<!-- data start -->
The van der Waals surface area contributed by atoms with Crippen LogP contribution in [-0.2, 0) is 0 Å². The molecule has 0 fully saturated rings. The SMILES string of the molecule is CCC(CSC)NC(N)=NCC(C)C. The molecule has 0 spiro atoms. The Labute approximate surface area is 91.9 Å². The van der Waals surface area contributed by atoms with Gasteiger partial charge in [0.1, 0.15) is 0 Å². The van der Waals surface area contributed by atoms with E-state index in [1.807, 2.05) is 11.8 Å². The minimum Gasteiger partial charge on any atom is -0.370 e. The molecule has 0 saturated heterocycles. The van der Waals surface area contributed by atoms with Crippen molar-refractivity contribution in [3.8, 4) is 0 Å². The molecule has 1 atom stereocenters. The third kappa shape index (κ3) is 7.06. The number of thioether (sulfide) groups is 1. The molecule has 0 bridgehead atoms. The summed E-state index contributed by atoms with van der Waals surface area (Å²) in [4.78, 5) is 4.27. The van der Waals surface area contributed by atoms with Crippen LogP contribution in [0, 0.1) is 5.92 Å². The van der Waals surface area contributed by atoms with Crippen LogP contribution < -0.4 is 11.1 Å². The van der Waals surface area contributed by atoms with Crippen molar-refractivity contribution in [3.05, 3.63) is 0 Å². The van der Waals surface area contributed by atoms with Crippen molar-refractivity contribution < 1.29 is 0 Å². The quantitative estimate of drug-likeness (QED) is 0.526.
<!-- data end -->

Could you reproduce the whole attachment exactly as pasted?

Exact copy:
The van der Waals surface area contributed by atoms with Crippen LogP contribution in [-0.2, 0) is 0 Å². The molecule has 0 fully saturated rings. The SMILES string of the molecule is CCC(CSC)NC(N)=NCC(C)C. The molecule has 0 spiro atoms. The Labute approximate surface area is 91.9 Å². The van der Waals surface area contributed by atoms with Gasteiger partial charge in [0.1, 0.15) is 0 Å². The van der Waals surface area contributed by atoms with E-state index in [1.807, 2.05) is 11.8 Å². The minimum Gasteiger partial charge on any atom is -0.370 e. The molecule has 0 saturated heterocycles. The van der Waals surface area contributed by atoms with Crippen molar-refractivity contribution in [3.8, 4) is 0 Å². The molecule has 1 atom stereocenters. The third kappa shape index (κ3) is 7.06. The number of thioether (sulfide) groups is 1. The molecule has 0 bridgehead atoms. The summed E-state index contributed by atoms with van der Waals surface area (Å²) in [4.78, 5) is 4.27. The van der Waals surface area contributed by atoms with Crippen LogP contribution in [0, 0.1) is 5.92 Å². The van der Waals surface area contributed by atoms with Crippen LogP contribution < -0.4 is 11.1 Å². The van der Waals surface area contributed by atoms with Crippen molar-refractivity contribution in [3.05, 3.63) is 0 Å². The van der Waals surface area contributed by atoms with Crippen molar-refractivity contribution < 1.29 is 0 Å². The quantitative estimate of drug-likeness (QED) is 0.526.